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Rob Levine Attorney At Law
Rob Levine Attorney At Law

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What is Mental Health Malpractice?

According to the National Institute of Mental Health, in 2017, an average of 46.6 million adults over the age of 18 experienced a mental health illness. Out of the 46.6 million, 42.6% received mental health services.

Those seeking mental health services are often in emotional distress and in need of help. Therefore, when a psychiatrist fails to meet the standard of care set in place for the patient’s well-being, there can be disastrous consequences. 

Examples of Mental Health Malpractice

Psychiatrists can perform malpractice and negligence in a variety of ways. The following are some examples that might qualify as mental health malpractice:

  • Failing to obtain informed consent
  • Failing to respect confidentiality, unless otherwise necessary
  • Failing to obtain and document the patient’s medical history and personal information
  • Misdiagnosing or failing to diagnose
  • Failing to prescribe the necessary medication based on the patient’s condition
  • Prescribing the incorrect medication and/or dosage
  • Physical, verbal, or emotional abuse
  • Engaging in a sexual relationship with or sexually abusing the patient
  • Failing to report that the patient may have intentions of harming themselves or others to the appropriate third party as required by law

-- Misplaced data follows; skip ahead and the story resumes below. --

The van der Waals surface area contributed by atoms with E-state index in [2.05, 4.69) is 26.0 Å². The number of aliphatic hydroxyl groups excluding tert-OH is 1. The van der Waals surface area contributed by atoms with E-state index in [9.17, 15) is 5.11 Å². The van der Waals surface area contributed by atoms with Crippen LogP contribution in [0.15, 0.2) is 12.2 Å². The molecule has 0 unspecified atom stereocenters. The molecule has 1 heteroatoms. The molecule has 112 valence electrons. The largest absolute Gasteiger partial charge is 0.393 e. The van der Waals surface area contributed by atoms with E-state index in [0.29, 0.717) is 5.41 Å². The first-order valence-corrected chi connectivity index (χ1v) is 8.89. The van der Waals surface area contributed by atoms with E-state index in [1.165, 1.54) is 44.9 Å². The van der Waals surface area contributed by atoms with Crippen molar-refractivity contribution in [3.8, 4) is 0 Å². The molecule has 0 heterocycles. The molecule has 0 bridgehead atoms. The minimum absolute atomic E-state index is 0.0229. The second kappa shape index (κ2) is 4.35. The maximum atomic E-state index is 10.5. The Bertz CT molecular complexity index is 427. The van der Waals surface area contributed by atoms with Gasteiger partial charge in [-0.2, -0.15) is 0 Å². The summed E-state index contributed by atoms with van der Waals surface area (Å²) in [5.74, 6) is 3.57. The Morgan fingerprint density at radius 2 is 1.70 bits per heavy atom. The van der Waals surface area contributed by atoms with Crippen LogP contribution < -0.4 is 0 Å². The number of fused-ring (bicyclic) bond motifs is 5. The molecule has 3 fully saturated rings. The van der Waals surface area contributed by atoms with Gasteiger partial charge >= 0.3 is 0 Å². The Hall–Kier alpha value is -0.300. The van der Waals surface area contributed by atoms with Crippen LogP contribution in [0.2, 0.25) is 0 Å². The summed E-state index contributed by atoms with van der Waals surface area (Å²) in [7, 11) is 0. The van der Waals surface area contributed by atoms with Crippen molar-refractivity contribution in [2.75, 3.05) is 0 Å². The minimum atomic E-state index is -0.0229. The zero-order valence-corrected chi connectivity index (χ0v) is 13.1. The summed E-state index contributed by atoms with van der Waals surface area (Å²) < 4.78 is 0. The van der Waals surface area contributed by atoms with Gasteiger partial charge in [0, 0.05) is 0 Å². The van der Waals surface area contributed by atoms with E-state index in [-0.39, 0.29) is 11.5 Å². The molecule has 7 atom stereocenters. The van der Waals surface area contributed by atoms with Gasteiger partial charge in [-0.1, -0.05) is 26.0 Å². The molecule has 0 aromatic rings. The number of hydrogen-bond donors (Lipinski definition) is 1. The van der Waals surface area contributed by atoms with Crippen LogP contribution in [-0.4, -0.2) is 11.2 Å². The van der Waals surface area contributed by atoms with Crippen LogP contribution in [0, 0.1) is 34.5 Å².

• Unnecessary or improper use of restraints or isolation
  • Planting false memories in the patient’s mind
  • Abandonment

It is required by law for a psychiatrist to complete a suicide risk assessment and report to a third party if they have reason to believe that their patient has intentions of harming themselves or others. In cases dealing with suicide, if a psychiatrist fails to meet any of the following standards of care, they could be held liable for mental health malpractice and wrongful death:

  • Failing to notice signs that the patient may intend to harm themselves or others
  • Failing to prevent the patient from carrying out any intentions to harm themselves or others
  • Failing to complete a suicidal risk assessment
  • Failing to report that the patient may have intentions of harming themselves or others to the appropriate third party as required by law

Filing a Mental Health Malpractice Claim

To prove mental health malpractice, there must be proof of negligence and harm. In general, filing a mental health malpractice claim is similar to the procedure for filing a medical malpractice claim. To make a mental health malpractice claim, the claim must have the following characteristics:

  1. A doctor/patient relationship was established.
  2. The psychiatrist did not meet the standard of care.
  3. The patient experienced harm.
  4. There is a direct link between the psychiatrist’s negligence and the patient’s harm.

Mental health malpractice should be taken as seriously as any other type of malpractice, as it can lead to elongated periods of suffering for the patient and may result in long-term disabilities. Although it may be difficult to establish a mental health malpractice claim, it is well worth the while to demand justice.

Hiring an experienced attorney to help with your case can make all the difference. Contact the team at Rob Levine & Associates today to get started.